Sunday, July 19, 2009

Revolutionary Road The Stark Truth

I rented Revolutionary Road, starring Leonardo DiCaprio and Kate Winslet, based on the novel of the same name by Richard Yates. DiCaprio and Winslet play Frank and April Wheeler, a suburbanite couple in their early thirties. The opening scene shows April trying to perform in a local play; The Petrified Forest. If you know anything about this 1930's drama, you'll recognize the irony immediately. Both Revolutionary Road and The Petrified Forest have lead males who's characters
lives are dull and stagnant.

I had to pick a time that I was truly ready to view this movie, from the trailers I sensed an ultimate premonition of no blissful ending. Please don't read this if you intend on viewing the movie, because I intend to fully disclose what happens.

After the failed performance by April, she and Frank drive home and she pierces Frank's heart with these words, "How can you say that you're even a man?" Previously, I blogged about men just not being men, conformed to a societal capitalistic society they live out a dreary married existence because that's what's expected. Usually this mundane life leads to infidelity, alcoholism or other such vices and eventually divorce.

What most people don't realize, is the sedentary meaningless lifestyle causes the woman's spirit to perish, as well; maybe not all women, but the one's with half a brain. It's apparent that both April and Frank need something, but they're unable to communicate, to get back where they started. After the you're not a man comment, Frank does have an affair,
to feel like a man. April, on the other hand, tries to figure out how she and Frank can survive and live once again. She approaches Frank with the idea of selling the house, taking their savings and the kids and transplanting themselves in Paris. At first, Frank is stunned, then gradually he comes around to the idea and agrees. After the decision is made, Frank and April make love (I'll have to note that the love making was dismal, I really thought after the exhilaration of the decision that there would have been ecstasy on screen)

Frank with his renewed spirit, treats work like a hobby. He makes outlandish suggestions, glosses over his work, but in the apathy, he catches the eye of upper management and they offer him a promotion, with more money and this is where we see the escape plan begin to unravel. The trap is sprung and Frank, lured by power and promises of lucrative deals, no longer wants to escape. It was at this point in the movie, I already knew how it was going to end.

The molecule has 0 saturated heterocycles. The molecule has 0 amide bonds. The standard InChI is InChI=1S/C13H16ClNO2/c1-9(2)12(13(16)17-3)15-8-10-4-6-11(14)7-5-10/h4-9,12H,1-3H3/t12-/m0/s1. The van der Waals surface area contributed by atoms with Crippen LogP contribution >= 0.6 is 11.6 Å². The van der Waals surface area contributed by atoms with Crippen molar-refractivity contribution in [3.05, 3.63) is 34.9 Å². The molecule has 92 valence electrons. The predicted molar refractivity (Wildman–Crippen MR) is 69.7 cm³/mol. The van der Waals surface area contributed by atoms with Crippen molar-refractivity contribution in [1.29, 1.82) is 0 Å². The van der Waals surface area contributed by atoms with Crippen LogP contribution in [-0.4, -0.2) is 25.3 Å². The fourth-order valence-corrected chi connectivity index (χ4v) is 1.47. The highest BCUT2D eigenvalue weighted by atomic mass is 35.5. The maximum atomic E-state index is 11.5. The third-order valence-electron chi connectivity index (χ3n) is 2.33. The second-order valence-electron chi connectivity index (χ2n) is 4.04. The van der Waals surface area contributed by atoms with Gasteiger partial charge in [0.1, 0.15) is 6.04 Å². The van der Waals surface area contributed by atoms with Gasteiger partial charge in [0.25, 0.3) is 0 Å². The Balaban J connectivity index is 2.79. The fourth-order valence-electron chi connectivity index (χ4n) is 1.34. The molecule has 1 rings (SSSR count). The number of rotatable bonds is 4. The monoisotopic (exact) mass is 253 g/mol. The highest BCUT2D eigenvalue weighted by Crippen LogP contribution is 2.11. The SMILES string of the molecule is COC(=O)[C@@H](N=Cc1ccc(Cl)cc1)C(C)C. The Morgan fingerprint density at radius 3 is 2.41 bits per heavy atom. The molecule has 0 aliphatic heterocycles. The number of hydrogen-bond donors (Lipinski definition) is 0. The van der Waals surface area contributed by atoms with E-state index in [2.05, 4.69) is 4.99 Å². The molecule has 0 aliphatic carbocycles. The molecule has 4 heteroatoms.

Luckily for Frank, April ends up pregnant. He uses that as an excuse to not go to Paris. April suggests an abortion, Frank is livid. The antagonist in the movie is John, a mathematician who has suffered a nervous break down. John speaks only truth. Everyone around him are busy saying they're sorry, playing house and getting the life sucked out of them.

At the moment that Frank decides they're not going to Paris, April's spirit has perished. Once the spirit dies, the body is not long after. She represses the grief, becomes silent, falls into the mundane routine of life.
Hopelessness abounds, but you're looking at her wondering why can't she just be happy. The stark reality is that April knows Frank will never truly be happy or fulfilled at his job. You might not think this is a big deal, but it is. A wife can only be fully joyous, if her husband is completely satisfied.

Frank tries to talk to her, but April doesn't want to talk anymore. She's just going to play house, sit back and let life go by without her. Oh, sure, she'll make dinner, tend to the kids, clean house, but she'll no longer be her husband's best friend. She knows that she will never be able to fully connect with him again. Frank pushes the envelope, he wants to fix what's wrong with her, but it can no longer be fixed. The moment the dream was taken away, the escape route foiled, April had to stifle every feeling. She had a momentary lapse, but was able to get away by herself.

She stood in the stark woods, minuscule against the trees, eyes blank, total despair. How does she cope with this? You let go, you no longer feel anything, you pretend everything is fine, smile and be polite, say thank you, fold the clothes, make become emotionally detached.
Why did Frank do it? Frank felt comfy in the old familiar hopeless emptiness. He felt safe hiding behind his wife's maternity dress, that way he'd never have to find out what he's really made of.

Total chaos ensued, followed with I don't love you, I loathe the sight of you. Pure rage and anger for each other illustrated. The words are out there and they can never be forgotten. But, she'll pretend that nothing happened the next morning. She'll wake early and fix him his morning coffee, smile politely and repress the emotions, angst and pain. He'll wonder how everything was fixed. He'll go to work not suspecting a thing.

See, the spirit died, and as always the body is not long after. Frank had a chance to save her, to save himself, to save them, but he was unwilling to take that risk. April was more than adequate to do what needed to be done, she needed to glow in Frank's fulfillment and happiness, that's what a help mate truly is.

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